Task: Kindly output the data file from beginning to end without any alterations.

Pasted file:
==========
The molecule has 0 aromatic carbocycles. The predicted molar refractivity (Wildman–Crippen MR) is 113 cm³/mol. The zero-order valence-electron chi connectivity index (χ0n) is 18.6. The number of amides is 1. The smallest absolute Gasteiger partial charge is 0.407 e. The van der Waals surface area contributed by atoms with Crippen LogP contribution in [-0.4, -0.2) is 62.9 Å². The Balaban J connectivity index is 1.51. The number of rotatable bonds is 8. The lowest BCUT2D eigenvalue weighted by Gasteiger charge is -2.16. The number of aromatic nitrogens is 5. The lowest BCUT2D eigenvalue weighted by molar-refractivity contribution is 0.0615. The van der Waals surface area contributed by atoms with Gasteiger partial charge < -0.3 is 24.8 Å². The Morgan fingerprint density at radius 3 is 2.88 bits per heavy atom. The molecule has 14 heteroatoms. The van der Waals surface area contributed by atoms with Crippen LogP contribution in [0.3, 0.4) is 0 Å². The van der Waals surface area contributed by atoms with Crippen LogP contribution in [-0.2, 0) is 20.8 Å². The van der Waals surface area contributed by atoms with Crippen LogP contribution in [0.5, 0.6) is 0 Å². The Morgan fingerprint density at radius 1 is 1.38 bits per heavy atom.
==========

The molecule has 0 aromatic carbocycles. The predicted molar refractivity (Wildman–Crippen MR) is 113 cm³/mol. The zero-order valence-electron chi connectivity index (χ0n) is 18.6. The number of amides is 1. The smallest absolute Gasteiger partial charge is 0.407 e. The van der Waals surface area contributed by atoms with Crippen LogP contribution in [-0.4, -0.2) is 62.9 Å². The Balaban J connectivity index is 1.51. The number of rotatable bonds is 8. The lowest BCUT2D eigenvalue weighted by Gasteiger charge is -2.16. The number of aromatic nitrogens is 5. The lowest BCUT2D eigenvalue weighted by molar-refractivity contribution is 0.0615. The van der Waals surface area contributed by atoms with Gasteiger partial charge < -0.3 is 24.8 Å². The Morgan fingerprint density at radius 3 is 2.88 bits per heavy atom. The molecule has 14 heteroatoms. The van der Waals surface area contributed by atoms with Crippen LogP contribution in [0.3, 0.4) is 0 Å². The van der Waals surface area contributed by atoms with Crippen LogP contribution in [-0.2, 0) is 20.8 Å². The van der Waals surface area contributed by atoms with Crippen LogP contribution in [0.5, 0.6) is 0 Å². The Morgan fingerprint density at radius 1 is 1.38 bits per heavy atom.